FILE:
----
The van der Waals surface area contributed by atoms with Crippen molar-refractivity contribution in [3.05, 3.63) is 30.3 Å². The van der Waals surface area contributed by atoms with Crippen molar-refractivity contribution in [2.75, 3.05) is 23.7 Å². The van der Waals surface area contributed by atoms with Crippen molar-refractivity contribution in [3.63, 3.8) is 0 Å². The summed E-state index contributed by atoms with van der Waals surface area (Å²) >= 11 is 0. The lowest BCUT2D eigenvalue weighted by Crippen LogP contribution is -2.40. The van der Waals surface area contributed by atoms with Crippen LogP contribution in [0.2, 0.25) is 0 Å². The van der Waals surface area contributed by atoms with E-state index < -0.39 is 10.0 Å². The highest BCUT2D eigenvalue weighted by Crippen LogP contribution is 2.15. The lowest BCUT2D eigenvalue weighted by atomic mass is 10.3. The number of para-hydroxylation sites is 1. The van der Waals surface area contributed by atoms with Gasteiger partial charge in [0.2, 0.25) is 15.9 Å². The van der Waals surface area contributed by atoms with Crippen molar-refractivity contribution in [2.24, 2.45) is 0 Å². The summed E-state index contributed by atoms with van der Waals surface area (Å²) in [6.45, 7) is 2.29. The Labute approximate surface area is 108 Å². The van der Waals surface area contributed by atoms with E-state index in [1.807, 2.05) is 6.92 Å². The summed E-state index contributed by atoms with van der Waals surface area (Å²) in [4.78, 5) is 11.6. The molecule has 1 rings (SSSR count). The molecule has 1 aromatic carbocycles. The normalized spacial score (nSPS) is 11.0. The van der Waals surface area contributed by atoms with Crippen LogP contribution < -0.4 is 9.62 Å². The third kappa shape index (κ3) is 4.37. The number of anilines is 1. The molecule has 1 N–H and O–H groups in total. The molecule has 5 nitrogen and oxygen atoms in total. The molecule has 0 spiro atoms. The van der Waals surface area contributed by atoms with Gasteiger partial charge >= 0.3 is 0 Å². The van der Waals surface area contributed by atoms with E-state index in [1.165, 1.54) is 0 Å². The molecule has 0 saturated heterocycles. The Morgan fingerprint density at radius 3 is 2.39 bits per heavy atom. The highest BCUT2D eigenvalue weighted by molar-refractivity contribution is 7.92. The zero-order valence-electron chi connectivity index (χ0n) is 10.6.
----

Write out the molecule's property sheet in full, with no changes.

The van der Waals surface area contributed by atoms with Crippen molar-refractivity contribution in [3.05, 3.63) is 30.3 Å². The van der Waals surface area contributed by atoms with Crippen molar-refractivity contribution in [2.75, 3.05) is 23.7 Å². The van der Waals surface area contributed by atoms with Crippen molar-refractivity contribution in [3.63, 3.8) is 0 Å². The summed E-state index contributed by atoms with van der Waals surface area (Å²) >= 11 is 0. The lowest BCUT2D eigenvalue weighted by Crippen LogP contribution is -2.40. The van der Waals surface area contributed by atoms with Crippen LogP contribution in [0.2, 0.25) is 0 Å². The van der Waals surface area contributed by atoms with E-state index < -0.39 is 10.0 Å². The highest BCUT2D eigenvalue weighted by Crippen LogP contribution is 2.15. The lowest BCUT2D eigenvalue weighted by atomic mass is 10.3. The number of para-hydroxylation sites is 1. The van der Waals surface area contributed by atoms with Gasteiger partial charge in [0.2, 0.25) is 15.9 Å². The van der Waals surface area contributed by atoms with Crippen molar-refractivity contribution in [2.24, 2.45) is 0 Å². The summed E-state index contributed by atoms with van der Waals surface area (Å²) in [6.45, 7) is 2.29. The Labute approximate surface area is 108 Å². The van der Waals surface area contributed by atoms with E-state index in [1.807, 2.05) is 6.92 Å². The summed E-state index contributed by atoms with van der Waals surface area (Å²) in [4.78, 5) is 11.6. The molecule has 1 rings (SSSR count). The molecule has 1 aromatic carbocycles. The normalized spacial score (nSPS) is 11.0. The van der Waals surface area contributed by atoms with Crippen LogP contribution < -0.4 is 9.62 Å². The third kappa shape index (κ3) is 4.37. The number of anilines is 1. The molecule has 1 N–H and O–H groups in total. The molecule has 5 nitrogen and oxygen atoms in total. The molecule has 0 spiro atoms. The van der Waals surface area contributed by atoms with Gasteiger partial charge >= 0.3 is 0 Å². The van der Waals surface area contributed by atoms with E-state index in [1.165, 1.54) is 0 Å². The molecule has 0 saturated heterocycles. The Morgan fingerprint density at radius 3 is 2.39 bits per heavy atom. The highest BCUT2D eigenvalue weighted by molar-refractivity contribution is 7.92. The zero-order valence-electron chi connectivity index (χ0n) is 10.6.